So why would you want to tighten your luff?  The topic of this article should give you a clue, heavy weather sailing.  When you are sailing you want the deepest draft of your mainsail to be as close as you can get it to your mast.  As you know, the wind moving over that bulge is what creates the lower air pressure, which in turn, moves your boat.  But without a cunningham, as the wind increases in strength, the bulge tends to move aft.  Normally the lower air pressure at the front part of the bulge pulls the boat forward.   As the bulge moves aft, the lower air pressure will pull less forward and more to the side, slowing the boat down and making it heal more.

If you do not have a cunningham grommet in your mainsail and you want to add one, please note that the grommet has to be embedded in a lot of extra pieces of sail cloth to keep it from ripping the sail.   

Lee Huddleston, Scribe

Perfection : Belated February Telltale by Lee Huddleston

  Perfection is the enemy of good enough.  That is a principle that I know, but repeatedly forget, to my eternal distress.  It applies often to work on sailboats.  You want it to be “perfect” so it does not get done at all.  If that does not sound familiar to you, you are probably one of those fortunate people who simply get things done.  They may not be “perfect” but they are done.  If it is familiar to you, keep reminding yourself to stop trying to be perfect.  Your “good enough” really is good enough.  Getting it done is more important than making it perfect. 

I am sharing this warning with you to help you avoid the trap and to explain why this Telltale is so late.  The Facebook program doesn’t allow formatting (at least not for me) and posting pictures has evaded my brain.  So, I decided to prepare the Telltale using Microsoft Publisher.  I want the Telltale to look great, with color, pictures, drawings, and interesting layouts.  When I served as the Scribe before you were born, I prepared the Telltale on a typewriter with hand drawn pictures on 14-inch paper which I then mailed to every member.  I even weighed two sheets of paper and a staple to be sure it was mailable with one stamp.  Now  Facebook is a marvelous program, but it is cramping my style.  So, rather than getting it done the “old” way, I wanted to do it perfectly.  Unfortunately, teaching myself how to do it “perfectly” has been harder than I anticipated.  So please excuse the tardiness of the February Telltale coming to you in March.  Hopefully, someday, it will be worth the wait.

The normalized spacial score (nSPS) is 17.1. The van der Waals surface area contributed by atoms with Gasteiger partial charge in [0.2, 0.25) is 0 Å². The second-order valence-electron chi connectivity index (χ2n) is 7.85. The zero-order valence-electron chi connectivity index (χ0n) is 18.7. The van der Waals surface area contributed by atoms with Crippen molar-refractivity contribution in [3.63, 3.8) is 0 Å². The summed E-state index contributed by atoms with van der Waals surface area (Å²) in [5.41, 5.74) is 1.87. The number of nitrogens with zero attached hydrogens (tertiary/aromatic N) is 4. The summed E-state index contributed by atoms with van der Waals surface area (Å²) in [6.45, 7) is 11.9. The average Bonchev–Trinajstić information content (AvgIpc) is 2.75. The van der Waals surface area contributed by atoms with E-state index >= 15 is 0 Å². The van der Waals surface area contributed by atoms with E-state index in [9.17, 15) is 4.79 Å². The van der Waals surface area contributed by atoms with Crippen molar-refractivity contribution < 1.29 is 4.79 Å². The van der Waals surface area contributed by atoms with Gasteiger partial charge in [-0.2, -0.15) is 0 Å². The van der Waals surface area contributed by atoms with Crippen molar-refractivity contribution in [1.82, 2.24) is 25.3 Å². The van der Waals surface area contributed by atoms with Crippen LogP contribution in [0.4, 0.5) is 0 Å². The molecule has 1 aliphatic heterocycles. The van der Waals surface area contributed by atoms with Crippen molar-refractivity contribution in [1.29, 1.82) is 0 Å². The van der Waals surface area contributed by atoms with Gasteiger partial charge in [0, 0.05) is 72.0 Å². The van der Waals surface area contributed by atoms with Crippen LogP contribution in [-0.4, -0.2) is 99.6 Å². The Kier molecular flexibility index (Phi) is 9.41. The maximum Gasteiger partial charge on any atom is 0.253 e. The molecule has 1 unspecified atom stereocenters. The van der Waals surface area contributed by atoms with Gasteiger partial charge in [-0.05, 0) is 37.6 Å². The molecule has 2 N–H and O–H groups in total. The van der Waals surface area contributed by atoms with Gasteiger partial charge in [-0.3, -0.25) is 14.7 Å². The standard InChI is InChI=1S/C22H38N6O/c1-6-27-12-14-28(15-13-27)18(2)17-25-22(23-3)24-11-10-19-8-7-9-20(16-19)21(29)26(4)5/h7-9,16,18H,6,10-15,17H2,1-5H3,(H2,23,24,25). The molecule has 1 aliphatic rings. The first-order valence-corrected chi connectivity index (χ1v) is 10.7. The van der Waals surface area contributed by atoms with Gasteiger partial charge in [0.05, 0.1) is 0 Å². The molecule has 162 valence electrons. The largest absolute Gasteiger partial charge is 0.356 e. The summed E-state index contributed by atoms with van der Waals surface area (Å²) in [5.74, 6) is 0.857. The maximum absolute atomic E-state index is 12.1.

You are sailing along in the dark.  The only light you can see is off your starboard bow.  The single light is red and it appears to be crossing your bow from right to left.  What are you looking at?   What additional information do you need?  And what should you do? 


On Saturday, February 13, 2021, the POYC Board of Directors met via Zoom.  Present were Commodore Kevin Klarer, Vice Commodore Brandon Cook, Scribe Lee Huddleston, Social Chair Meg Webb, and Race Chair Rob Hatcher.  Absent were Purser Gary Reimer, Hard Master Bob Zoellner (due to email problems), Assistant Hard Master Bob Sharlow (snow skying), and Past Commodore Troy Monroe.

1. The first item of business was the Spring Clean Up, Potluck and Membership Meeting scheduled for Saturday, March 13.  Yep, that is this coming weekend.  The Clean Up will beginning by 10:00 a.m. or earlier if you can make it.  All Members are asked to attend so that we can get the Club in ship shape.   Please bring all the tools that you think you or someone else could use.  

Please bring a dish to share at the Potluck.

After we have eaten so much that we can hardly stay awake, Commodore Klarer will conduct a monthly Membership Meeting.  If you want to find out what is going on and even influence the future, come participate.

2. The next item on the agenda is another Work Party, Potluck, and Membership Meeting scheduled for April 10 beginning at about 10:00 a.m. followed by a Potluck.  The Vice Commodore will live up to his last name, Cook, by preparing some primary gourmet dish to complement the scrumptious vegetables, salads, baked goods, and deserts provided by Members.  Yummy.  Don’t miss it.  After the meal, if you are still awake, Commodore Klarer will conduct the April Membership Meeting.  

   3. The next item of business was the Blessing Of The Fleet which is scheduled for Saturday, May 8 at 12 noon.  After the Blessing, we will have a lunch and then a Membership Meeting. 

4. The next Membership Meeting will be Saturday, June 12.

5. Then at Board Meeting Race Chair Hatcher set out his schedule of races for the season. 

May 22 and 23 – Huddleston Cup Regatta – Kevin will run it.  Meg in charge of meal Saturday night

June 19 –   the Karl Millen (plus an attempt at a Glow Race that evening). The Karl Millen was originally meant to be a one-design race such as all Sunfish.  Unfortunately, we don’t have enough of any class that races.

July 10 – Yankee Doddle – then meal and Membership Meeting

August 14 – Infinity Race – then meal and Membership Meeting

September 11 – Moment of Silence for 9/11.  Porkey Race – then meal and Membership Meeting

October 9 and 10 – Great Minnow Regatta – with meal and a short Membership Meeting on the 9th

October 30 and 31 – Pirates’ Plunder

7.  There was a discussion of how we might be able to build some way we could use our docks during high water and not miss out on weeks of good sailing.  Anyone with ideas is encouraged to make suggestions to the Hard Master, Assistant Hard Master, or Commodore.